Health Care Spending
Health Care spending in our United States has been growing at an astounding rate. This is growing faster than our national economy for many years yet we see many individuals without sufficient health care coverage. We see a challenge for our personal insurance companies and the insurances from the government, Medicare and Medicaid. In this report we will review some of these issues and see if we can do to revise them.
For many citizens this is not an easy choice between healthcare or everyday living expenses. All health care spending in the United States is projected to grow at an annual average rate of 5.8 percent for the period 2010 through 2020, 1.1 percentage points faster than expected growth in Gross Domestic Product (GDP) (Fleming, 2011).
In 2010, this shows the health care spending in the US is anticipated to grow at an overall rate of 3.9 percent; showing that it is down slightly from a former low of 4.0 percent in 2009. This is caused by the job losses and overall health insurance coverage because of this recession. I did not realize that health care spending today consumes approximately 30 percent more of the state and the local budgets than it has twenty years ago. This caused the government to choose between cutting government insurance services and the raising of our inclusive taxes. Furthermore this would include the insurers from denying people coverage when they get sick, protect our children from denying coverage with pre-existing conditions, there would not be a lifetime cap on coverage. Moreover, require the insurers to allow people to stay on their parents' policies until they turn 26 (Lightman, 2010).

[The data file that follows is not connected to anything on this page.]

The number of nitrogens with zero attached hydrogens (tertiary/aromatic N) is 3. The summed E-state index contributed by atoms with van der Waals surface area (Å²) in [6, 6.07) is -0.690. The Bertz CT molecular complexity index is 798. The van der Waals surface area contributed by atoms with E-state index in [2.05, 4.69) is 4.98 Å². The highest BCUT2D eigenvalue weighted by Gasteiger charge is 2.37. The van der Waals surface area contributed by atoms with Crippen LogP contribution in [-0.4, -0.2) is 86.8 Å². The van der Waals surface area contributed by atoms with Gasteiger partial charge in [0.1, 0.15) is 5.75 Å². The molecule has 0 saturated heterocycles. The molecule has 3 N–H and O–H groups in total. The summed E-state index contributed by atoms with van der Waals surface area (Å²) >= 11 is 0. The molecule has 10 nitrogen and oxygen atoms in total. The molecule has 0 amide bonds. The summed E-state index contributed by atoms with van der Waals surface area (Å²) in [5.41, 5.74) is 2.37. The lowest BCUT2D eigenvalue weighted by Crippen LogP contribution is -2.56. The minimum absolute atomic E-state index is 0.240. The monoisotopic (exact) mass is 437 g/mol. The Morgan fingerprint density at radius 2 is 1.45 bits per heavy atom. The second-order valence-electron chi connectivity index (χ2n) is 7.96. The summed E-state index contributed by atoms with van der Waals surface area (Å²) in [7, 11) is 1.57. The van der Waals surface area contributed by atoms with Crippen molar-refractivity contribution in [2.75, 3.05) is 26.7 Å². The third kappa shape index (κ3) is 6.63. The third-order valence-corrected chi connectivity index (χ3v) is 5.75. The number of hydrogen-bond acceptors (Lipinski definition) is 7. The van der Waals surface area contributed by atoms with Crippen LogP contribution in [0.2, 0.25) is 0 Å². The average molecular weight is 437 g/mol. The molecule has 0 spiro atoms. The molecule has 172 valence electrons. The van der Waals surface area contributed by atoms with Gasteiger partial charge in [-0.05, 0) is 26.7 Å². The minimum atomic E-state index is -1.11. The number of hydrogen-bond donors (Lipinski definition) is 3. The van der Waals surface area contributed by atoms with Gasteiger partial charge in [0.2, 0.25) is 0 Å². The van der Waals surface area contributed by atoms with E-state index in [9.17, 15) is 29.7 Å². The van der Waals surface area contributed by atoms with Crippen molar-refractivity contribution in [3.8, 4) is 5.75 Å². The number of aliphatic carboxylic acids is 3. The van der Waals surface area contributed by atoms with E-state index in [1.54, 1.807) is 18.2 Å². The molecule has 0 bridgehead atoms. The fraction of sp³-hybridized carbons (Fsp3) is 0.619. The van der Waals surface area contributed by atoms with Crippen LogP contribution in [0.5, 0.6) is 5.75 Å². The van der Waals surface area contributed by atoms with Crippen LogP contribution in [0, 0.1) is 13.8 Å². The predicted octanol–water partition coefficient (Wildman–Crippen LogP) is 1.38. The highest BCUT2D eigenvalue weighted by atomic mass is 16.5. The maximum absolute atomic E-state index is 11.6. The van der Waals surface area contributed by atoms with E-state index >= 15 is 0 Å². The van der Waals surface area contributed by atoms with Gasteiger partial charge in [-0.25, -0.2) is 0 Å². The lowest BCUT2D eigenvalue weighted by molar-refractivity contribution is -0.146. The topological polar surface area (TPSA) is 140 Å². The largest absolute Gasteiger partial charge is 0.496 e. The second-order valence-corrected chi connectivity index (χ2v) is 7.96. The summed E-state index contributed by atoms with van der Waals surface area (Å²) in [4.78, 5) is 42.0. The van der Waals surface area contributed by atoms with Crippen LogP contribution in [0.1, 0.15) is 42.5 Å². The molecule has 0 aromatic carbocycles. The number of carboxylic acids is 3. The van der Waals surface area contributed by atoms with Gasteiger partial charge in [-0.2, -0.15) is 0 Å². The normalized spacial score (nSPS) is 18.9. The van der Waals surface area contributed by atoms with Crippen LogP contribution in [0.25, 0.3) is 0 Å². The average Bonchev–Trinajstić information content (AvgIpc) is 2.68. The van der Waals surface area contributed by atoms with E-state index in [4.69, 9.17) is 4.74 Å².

A universal standard fee between insurance companies would be a good start. Medicaid, BlueCross, and to include the Commercial insurance contracts cover the 87 percent of the population under age 65 often base their payments on a modified form of the Medicare RBRVS or use Medicare payment levels as a benchmark (Getzen & Allen, 2007). One cause for our health care rise would be the cost of the insurance for the malpractice lawsuits. Our doctors are more probable to over test their patients, by ordering 1,000 of scans and more than normal colonoscopies, (even if they don't really think they are needed), rather than risk getting sued because they did not do the test and there may be a chance there is something seriously wrong. The reason for the high health care costs is because there is no price competition than in our other trades, such as our consumer electronics. For example, the average emergency room visit was $1,265. If you get cancer, the average cost of chemotherapy is $7,000, but could run as high as $30,000. These costs could wipe out your savings or cause you to lose your home. Even worse, many people would have to decline any medical treatment because they simply could not afford it (Amadeo, 2013). It is sad to me that a child would have to do without treatment or an elderly person would have to make a decision to buy their medication or eat. One or the other would be unacceptable. In November 2010, two weeks before Thanksgiving I was home recovering from a cancer surgery and so thankful I had a job to go back to when my phone rang. It was my boss from my job and she told me she had some good news and bad news. I told her to give me the good news first. She told me I can draw unemployment that I was laid off with 29 other people. After surviving the surgery of a series of five I was to begin my radiation in December 2010. I certainly had no idea…